Erin Moore, PhD candidate in Comparative Human Development, will be presenting “‘Saving Brown Women from Brown Men’ Online: The Role of Philanthropic Social Media in Reproducing Moral Geographies.”
Friday, May 24, 10:30 am – 12:30 pm, in Cobb 310. Refreshments will be provided.
In 2008, the Nike Foundation released “The Girl Effect,” a highly viral online video and website that promotes the foundation’s efforts to support adolescent girl-specific development interventions around the globe. The video’s narrative claims that investing in adolescent girls is the silver bullet to a host of world problems such as poverty, HIV/AIDS and unsafe drinking water. Beyond the catchy production quality, this video is compelling to its viewers for two reasons: it creates a virtual space for identity-based social engagement along gender lines, and it deploys a moralizing geography where girls located throughout the world are united across tribal, national and cultural boundaries in an ostensibly global fight against gender oppression. The Girl Effect invites western women and girls to watch and share this video and thus participate in a space that helps them feel connected to both their understanding of appropriate girlhood and to imaginary girls around the world. Erin argues, however, that the virtual space of engagement emerging from the carefully crafted narrative in this video engenders some insidious unintended consequences. On the one hand, participation in “The Girl Effect” means buying into liberalist economic policies along with a set of normative expectations for the role of women and girls in families and communities. On the other, despite appearing to do the opposite, the Girl Effect (and the genre of philanthropic social media targeting young women as both subjects and objects) reproduces the division between the subaltern and the western viewer.
This event is being cosponsored by the Gender and Sexuality Studies Workshop
**Persons with a disability who believe they may need assistance, please contact Chris Carloy at ccarloy [at] uchicago [dot] edu**
Tim Lenoir, University Professor and Kimberly Jenkins Chair for New Technologies in Society at Duke University, will present and discuss “Carpetbombing Cyberspace,” his current project with Luke Caldwell.
Tuesday, May 14, 4:30-6:00 pm in Rosenwald 405. Refreshments will be provided.
“Carpetbombing Cyberspace” examines the explosion of concern about cyberwar and information warfare as the most recent morphing of the military-industrial complex, and explores how the “inevitability” of cyberwarfare is being “premediated” through an ecology of attention-grabbing video and online games, alternate reality games, and other popular media such as television and film. Lenoir and Caldwell argue that while existing theories of premediation frame the current situation nicely, they disguise more fundamental and ongoing processes of securitization at the heart of digital capitalism and the headlong rush into the Control Society.
Tim Lenoir’s work has contributed to a number of fields and thus resists easy classification, ranging from the project “How They Got Game: The History of Video Games, Game Design, and Simulation,” to his more recent work on the introduction of computers into biomedical research from the early 1960s to the present, particularly the development of computer graphics, medical visualization technology, the development of virtual reality and its applications in surgery and other fields.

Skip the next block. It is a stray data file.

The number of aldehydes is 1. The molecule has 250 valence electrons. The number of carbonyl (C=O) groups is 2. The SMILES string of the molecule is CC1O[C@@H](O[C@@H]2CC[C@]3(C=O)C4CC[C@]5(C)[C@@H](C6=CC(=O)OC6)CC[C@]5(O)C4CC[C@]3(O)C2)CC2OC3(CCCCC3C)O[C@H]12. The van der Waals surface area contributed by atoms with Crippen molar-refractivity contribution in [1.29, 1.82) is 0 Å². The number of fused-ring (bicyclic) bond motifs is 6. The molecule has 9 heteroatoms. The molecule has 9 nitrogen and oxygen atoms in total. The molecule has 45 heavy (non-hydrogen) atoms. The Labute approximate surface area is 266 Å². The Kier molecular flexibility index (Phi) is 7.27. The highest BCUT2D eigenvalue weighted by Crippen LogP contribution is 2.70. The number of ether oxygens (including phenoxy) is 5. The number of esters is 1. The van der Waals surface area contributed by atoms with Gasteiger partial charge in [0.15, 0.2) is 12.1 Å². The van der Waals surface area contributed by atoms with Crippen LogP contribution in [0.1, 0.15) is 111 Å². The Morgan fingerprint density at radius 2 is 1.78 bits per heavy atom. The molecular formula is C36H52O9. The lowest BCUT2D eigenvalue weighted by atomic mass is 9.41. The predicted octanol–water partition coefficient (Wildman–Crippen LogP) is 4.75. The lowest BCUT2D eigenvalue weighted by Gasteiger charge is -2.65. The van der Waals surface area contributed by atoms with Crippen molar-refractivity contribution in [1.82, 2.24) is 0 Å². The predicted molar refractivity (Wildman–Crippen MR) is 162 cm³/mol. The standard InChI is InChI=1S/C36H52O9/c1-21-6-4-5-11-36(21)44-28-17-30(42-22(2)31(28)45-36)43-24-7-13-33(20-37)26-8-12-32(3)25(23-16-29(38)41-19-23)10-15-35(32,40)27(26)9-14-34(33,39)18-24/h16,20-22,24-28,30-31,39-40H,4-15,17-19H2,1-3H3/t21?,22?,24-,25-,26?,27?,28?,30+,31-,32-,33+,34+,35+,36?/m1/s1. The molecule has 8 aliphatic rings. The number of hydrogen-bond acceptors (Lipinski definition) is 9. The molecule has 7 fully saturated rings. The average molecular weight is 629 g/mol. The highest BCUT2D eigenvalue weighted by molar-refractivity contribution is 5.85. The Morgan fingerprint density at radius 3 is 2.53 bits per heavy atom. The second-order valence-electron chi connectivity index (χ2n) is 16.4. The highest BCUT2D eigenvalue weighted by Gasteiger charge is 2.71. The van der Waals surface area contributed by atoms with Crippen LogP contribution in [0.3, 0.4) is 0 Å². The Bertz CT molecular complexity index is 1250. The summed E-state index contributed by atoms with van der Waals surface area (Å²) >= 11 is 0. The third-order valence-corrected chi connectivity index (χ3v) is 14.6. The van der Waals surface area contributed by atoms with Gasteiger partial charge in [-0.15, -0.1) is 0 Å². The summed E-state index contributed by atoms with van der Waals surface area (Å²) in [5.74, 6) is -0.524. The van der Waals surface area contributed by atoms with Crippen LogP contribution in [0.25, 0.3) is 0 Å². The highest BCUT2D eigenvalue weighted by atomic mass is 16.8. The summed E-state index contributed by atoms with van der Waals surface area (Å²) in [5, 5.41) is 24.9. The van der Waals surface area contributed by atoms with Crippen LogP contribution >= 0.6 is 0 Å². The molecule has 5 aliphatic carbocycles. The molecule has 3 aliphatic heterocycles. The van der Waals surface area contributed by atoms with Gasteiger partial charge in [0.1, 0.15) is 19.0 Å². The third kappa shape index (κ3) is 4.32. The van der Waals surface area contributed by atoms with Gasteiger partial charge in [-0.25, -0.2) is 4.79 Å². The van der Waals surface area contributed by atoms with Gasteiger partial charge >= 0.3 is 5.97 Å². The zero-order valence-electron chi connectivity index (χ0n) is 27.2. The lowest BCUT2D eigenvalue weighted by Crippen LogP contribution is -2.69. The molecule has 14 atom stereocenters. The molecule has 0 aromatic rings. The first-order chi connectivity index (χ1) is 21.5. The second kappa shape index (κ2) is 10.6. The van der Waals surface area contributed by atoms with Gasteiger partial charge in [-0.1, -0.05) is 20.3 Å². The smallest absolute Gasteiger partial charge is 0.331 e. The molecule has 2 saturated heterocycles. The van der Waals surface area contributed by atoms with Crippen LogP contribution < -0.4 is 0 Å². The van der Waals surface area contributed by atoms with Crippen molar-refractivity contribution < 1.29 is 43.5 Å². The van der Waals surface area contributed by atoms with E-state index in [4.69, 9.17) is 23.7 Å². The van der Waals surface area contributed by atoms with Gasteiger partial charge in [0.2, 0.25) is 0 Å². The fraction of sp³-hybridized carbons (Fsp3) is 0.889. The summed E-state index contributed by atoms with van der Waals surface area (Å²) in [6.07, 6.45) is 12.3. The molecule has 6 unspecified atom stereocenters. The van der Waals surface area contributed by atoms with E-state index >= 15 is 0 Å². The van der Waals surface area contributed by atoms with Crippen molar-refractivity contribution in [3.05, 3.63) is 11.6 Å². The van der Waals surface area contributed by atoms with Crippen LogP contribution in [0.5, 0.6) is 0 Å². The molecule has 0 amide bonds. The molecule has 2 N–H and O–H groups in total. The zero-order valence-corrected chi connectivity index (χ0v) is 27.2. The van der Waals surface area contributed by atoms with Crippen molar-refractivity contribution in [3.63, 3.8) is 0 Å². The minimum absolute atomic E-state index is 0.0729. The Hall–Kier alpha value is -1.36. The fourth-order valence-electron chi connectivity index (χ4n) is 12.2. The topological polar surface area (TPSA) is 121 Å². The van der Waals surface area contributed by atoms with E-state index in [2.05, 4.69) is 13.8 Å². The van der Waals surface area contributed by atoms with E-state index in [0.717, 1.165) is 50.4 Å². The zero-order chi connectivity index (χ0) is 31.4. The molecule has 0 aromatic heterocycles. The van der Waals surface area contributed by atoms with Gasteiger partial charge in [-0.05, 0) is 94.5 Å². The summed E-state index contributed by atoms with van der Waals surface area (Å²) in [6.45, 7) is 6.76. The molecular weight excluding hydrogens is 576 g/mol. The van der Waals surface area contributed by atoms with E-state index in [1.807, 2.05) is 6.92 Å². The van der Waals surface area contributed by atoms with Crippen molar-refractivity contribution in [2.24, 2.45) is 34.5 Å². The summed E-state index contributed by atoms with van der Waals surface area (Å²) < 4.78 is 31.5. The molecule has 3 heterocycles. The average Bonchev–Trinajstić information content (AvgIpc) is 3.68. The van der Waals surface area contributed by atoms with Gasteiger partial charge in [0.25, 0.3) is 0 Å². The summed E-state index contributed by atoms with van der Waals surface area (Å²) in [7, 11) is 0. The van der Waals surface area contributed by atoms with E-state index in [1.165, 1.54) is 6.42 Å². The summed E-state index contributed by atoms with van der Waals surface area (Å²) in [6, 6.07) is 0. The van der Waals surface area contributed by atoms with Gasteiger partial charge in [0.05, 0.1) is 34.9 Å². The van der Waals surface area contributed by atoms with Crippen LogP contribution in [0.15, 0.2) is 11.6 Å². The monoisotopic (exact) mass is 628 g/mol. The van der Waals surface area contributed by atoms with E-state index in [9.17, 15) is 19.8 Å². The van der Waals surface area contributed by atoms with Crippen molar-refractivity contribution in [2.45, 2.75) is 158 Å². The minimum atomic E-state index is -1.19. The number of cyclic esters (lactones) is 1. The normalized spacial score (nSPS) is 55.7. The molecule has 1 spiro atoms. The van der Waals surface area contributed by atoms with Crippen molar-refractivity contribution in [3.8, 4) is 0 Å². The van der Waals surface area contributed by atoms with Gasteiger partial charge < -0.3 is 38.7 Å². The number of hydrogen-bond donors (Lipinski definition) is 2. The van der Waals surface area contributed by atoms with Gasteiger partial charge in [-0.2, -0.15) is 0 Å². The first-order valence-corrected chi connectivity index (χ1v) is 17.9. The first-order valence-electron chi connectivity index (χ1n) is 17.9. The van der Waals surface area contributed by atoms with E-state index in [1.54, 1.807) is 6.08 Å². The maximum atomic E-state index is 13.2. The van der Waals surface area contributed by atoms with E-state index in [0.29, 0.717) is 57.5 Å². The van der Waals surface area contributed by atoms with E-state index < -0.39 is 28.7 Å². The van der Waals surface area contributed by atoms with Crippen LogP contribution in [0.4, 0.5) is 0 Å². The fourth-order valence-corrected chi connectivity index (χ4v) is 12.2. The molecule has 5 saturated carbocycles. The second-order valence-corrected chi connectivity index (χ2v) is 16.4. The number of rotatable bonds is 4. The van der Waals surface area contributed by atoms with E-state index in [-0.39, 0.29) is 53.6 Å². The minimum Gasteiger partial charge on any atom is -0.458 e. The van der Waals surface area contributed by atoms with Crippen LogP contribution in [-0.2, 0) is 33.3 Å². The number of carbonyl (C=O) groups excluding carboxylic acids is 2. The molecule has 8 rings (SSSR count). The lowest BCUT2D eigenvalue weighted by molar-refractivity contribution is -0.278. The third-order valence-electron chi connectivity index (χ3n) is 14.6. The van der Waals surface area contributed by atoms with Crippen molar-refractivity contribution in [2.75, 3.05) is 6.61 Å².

Hannah Frank, PhD candidate in Cinema & Media Studies, will be presenting her paper “The Ripple of a Single Leaf: Animation and Photography.”
In The Cinema Effect (2005), Sean Cubitt imagines a time, not too long from now, when scholars will finally “recognize that the photomechanical cinema is a brief interlude in the history of the animated image” (97). Drawing on debates, new and old alike, in film and media studies, this chapter considers an inversion of Cubitt’s formulation: historians and theorists should engage seriously with that brief interlude in the history of the animated image when animated cartoons were photomechanical cinema. After all, most animated cartoons were, until very recently, photographed, one frame at a time, and hence their constitutive photograms might be read as a series of discrete photographs. Through the frame-by-frame examination of several Warner Bros. shorts from the 1930s-1950s, Hannah argues that cel animation is just as capable of granting viewers access to marginal, unintentional details—to mistakes, accidents, and contingencies—as traditional photography and cinematography.
Friday, May 10, 10:30 am – 12:30 pm, in Cobb 310. Refreshments will be provided.
The paper is available here.
To obtain the password to access this paper, please contact workshop co-coordinator Chris Carloy at ccarloy [at] uchicago [dot] edu.
**Persons with a disability who believe they may need assistance, please contact Chris Carloy at ccarloy [at] uchicago [dot] edu.
Next thursday, Andrew Piper, Associate Professor of German and European Literature and an associate member of the Department of Art History and Communication Studies at McGill University, will be presenting his paper, “Reading’s Refrain: From Bibliography to Topology.” This workshop session is co-sponsored by the 18th & 19th Century Cultures Workshop.
Thursday, April 18, 4:30-6pm in Rosenwald 405 (refreshments will be provided)
Next Tuesday, Seong Un Kim, PhD candidate in the Department of History, will present “Keeping Television Pure and Clear: the Social Background of the Discourse on ‘Vulgar’ Television in Postwar Japan,” a chapter from his dissertation.
The New Media Workshop meets in Cobb 310, from 4:30 to 6:00pm.
The chapter is available here
To obtain the password to access this paper, please contact workshop co-coordinator Matthew Sims at mbsims [at] uchicago [dot] edu